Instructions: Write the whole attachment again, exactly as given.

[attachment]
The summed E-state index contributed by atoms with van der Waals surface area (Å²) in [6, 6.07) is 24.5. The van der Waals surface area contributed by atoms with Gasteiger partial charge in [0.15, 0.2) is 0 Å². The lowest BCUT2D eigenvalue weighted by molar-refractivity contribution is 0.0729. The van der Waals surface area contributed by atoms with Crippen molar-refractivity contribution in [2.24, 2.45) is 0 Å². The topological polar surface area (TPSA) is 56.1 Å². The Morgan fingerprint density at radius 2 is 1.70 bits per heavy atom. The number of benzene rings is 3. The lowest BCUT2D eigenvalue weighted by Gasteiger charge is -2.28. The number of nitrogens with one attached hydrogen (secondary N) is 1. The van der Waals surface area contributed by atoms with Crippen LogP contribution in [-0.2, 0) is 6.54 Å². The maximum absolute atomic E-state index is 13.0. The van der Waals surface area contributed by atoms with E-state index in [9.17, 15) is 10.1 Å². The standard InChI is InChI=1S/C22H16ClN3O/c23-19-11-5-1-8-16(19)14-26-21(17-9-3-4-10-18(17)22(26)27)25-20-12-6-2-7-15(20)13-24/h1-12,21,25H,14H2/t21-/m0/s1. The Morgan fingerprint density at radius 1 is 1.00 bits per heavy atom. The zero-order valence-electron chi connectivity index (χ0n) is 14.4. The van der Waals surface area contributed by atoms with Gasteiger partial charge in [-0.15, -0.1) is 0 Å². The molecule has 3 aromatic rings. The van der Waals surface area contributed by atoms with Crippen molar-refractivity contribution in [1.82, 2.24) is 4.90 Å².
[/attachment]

The summed E-state index contributed by atoms with van der Waals surface area (Å²) in [6, 6.07) is 24.5. The van der Waals surface area contributed by atoms with Gasteiger partial charge in [0.15, 0.2) is 0 Å². The lowest BCUT2D eigenvalue weighted by molar-refractivity contribution is 0.0729. The van der Waals surface area contributed by atoms with Crippen molar-refractivity contribution in [2.24, 2.45) is 0 Å². The topological polar surface area (TPSA) is 56.1 Å². The Morgan fingerprint density at radius 2 is 1.70 bits per heavy atom. The number of benzene rings is 3. The lowest BCUT2D eigenvalue weighted by Gasteiger charge is -2.28. The number of nitrogens with one attached hydrogen (secondary N) is 1. The van der Waals surface area contributed by atoms with Crippen LogP contribution in [-0.2, 0) is 6.54 Å². The maximum absolute atomic E-state index is 13.0. The van der Waals surface area contributed by atoms with E-state index in [9.17, 15) is 10.1 Å². The standard InChI is InChI=1S/C22H16ClN3O/c23-19-11-5-1-8-16(19)14-26-21(17-9-3-4-10-18(17)22(26)27)25-20-12-6-2-7-15(20)13-24/h1-12,21,25H,14H2/t21-/m0/s1. The Morgan fingerprint density at radius 1 is 1.00 bits per heavy atom. The zero-order valence-electron chi connectivity index (χ0n) is 14.4. The van der Waals surface area contributed by atoms with Gasteiger partial charge in [-0.15, -0.1) is 0 Å². The molecule has 3 aromatic rings. The van der Waals surface area contributed by atoms with Crippen molar-refractivity contribution in [1.82, 2.24) is 4.90 Å².